If all else fails it needs to go into the shop. But I will say this. Compare the cost of getting an estimate/repair with purchasing a new unit. It might actually be less...
Hope this helps,
Posted on Jan 14, 2008
The headphone is tapped before the final stage of the amp, so knowing that those work properly helps to isolate the problem. I think that this model uses an IC for the voltage amp section prior to the final amp stage. That being said, the IC is probably an UPC2598 (if memory serves). I'll confirm tonight. Try resoldering any connections that appear to be grainy or have rings. Let me know what you find.
Posted on May 08, 2008
The most common problem found on FixYa for Audio Video
My receiver say's "Protect" or turns on then off. What's wrong? Seven times out of ten it is a shorted speaker or speaker wire. To determine your exact problem, the first step is to disconnect all speaker wires "at your receiver" Next: Turn the receiver back on. If your receiver still says "protect" or turns off, it needs to be serviced. If your receiver stays on; reconnect your speakers one at a time and power back up after each speaker. You may find that after reconnecting all speaker wires it works! Most commonly the small braids of wire from the + to the - have touched and have caused the problem. In some instances, you noticed the problem only when turning the volume up. either way, make sure the exposed wires to your receiver are no longer than 1/2" long and are completely under the screw down terminal or slide in. When you've found the wire or speaker with the problem, your receiver will go back into "protect" At this point, disconnect the wire from the speaker at the speaker that may be causing the problem then test again.* Note* Make sure speaker wires do Not touch each other as this Will cause a short! If you turn the receiver back on and it stays on, you now know the problem is in your speaker itself. To test your speaker, you will need a multimeter. Set it to ohms resistance and touch the speaker terminals, if there is a short internally the meter will read "1......" If it's an analog meter, it will peg to the right. There's your problem. Now, within any speaker there are quite a few possibilities as to what could be causing the problem. Most common is a blown coil and the speaker needs to be replaced. Some speakers have internal crossovers (usually floor standing speakers) and may have a shorted or burnt board (usually very visible brown burn marks on the board) and can possibly be repaired if your handy with a soldering iron. Now, if you disconnect the speaker wire at the speaker and it still says "protect" Check your wire for the obvious cut or nail thru the wire if possible. If your system has wiring that runs behind walls, you may need to use your meter again. Disconnect the wire at both ends, keep the ends separated, put your meter on ohms resistance and touch probes to the + and - wires at one side. If the meter pegs to the right or reads "1...." the wire is shorted and needs to be replaced or repaired at the short. Hope this helps.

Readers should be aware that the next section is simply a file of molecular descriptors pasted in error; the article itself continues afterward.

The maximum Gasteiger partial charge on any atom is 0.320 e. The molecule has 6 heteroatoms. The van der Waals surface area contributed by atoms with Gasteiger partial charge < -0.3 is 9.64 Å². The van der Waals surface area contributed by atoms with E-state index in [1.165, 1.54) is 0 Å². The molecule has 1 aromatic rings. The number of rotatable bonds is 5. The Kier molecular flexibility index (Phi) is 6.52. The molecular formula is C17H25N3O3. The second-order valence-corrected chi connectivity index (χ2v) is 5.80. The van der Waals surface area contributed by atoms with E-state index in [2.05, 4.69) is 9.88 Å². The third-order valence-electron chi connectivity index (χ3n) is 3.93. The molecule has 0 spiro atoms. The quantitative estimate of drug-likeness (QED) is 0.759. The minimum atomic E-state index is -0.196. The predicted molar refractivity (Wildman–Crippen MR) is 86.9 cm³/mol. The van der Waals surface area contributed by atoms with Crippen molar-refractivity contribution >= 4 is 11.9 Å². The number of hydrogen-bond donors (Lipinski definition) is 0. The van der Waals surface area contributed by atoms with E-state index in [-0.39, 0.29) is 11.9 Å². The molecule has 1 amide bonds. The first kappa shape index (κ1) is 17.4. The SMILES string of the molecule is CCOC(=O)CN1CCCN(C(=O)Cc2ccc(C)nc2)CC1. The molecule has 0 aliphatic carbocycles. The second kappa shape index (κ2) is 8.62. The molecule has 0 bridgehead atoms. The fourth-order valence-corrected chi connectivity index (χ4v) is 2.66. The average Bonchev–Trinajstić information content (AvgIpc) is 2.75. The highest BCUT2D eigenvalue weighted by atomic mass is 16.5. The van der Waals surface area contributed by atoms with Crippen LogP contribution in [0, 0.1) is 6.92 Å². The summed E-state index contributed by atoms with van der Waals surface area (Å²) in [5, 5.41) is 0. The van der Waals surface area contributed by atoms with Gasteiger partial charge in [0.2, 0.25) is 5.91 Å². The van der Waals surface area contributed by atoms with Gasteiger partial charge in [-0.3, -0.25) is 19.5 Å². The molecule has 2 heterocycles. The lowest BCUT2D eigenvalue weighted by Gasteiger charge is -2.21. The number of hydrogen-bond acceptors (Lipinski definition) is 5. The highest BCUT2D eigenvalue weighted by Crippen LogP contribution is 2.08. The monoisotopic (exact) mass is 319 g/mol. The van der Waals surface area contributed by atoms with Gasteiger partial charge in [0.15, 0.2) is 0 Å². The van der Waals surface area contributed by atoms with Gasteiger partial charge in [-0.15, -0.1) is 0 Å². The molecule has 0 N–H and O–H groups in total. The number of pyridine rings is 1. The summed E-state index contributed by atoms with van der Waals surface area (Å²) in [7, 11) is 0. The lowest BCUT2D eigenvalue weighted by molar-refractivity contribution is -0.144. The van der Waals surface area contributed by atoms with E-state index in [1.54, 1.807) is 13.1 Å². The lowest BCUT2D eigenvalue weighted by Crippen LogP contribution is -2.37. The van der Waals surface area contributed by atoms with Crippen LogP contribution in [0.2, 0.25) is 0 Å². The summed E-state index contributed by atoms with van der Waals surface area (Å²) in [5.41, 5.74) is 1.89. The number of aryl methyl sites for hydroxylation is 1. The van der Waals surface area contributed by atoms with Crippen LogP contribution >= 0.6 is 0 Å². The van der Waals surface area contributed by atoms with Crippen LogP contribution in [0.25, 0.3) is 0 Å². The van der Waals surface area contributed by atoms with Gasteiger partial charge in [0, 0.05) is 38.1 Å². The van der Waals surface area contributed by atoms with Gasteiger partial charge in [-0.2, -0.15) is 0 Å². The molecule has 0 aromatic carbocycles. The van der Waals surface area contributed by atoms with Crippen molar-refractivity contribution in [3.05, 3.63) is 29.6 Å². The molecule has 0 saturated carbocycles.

Posted on Jun 13, 2010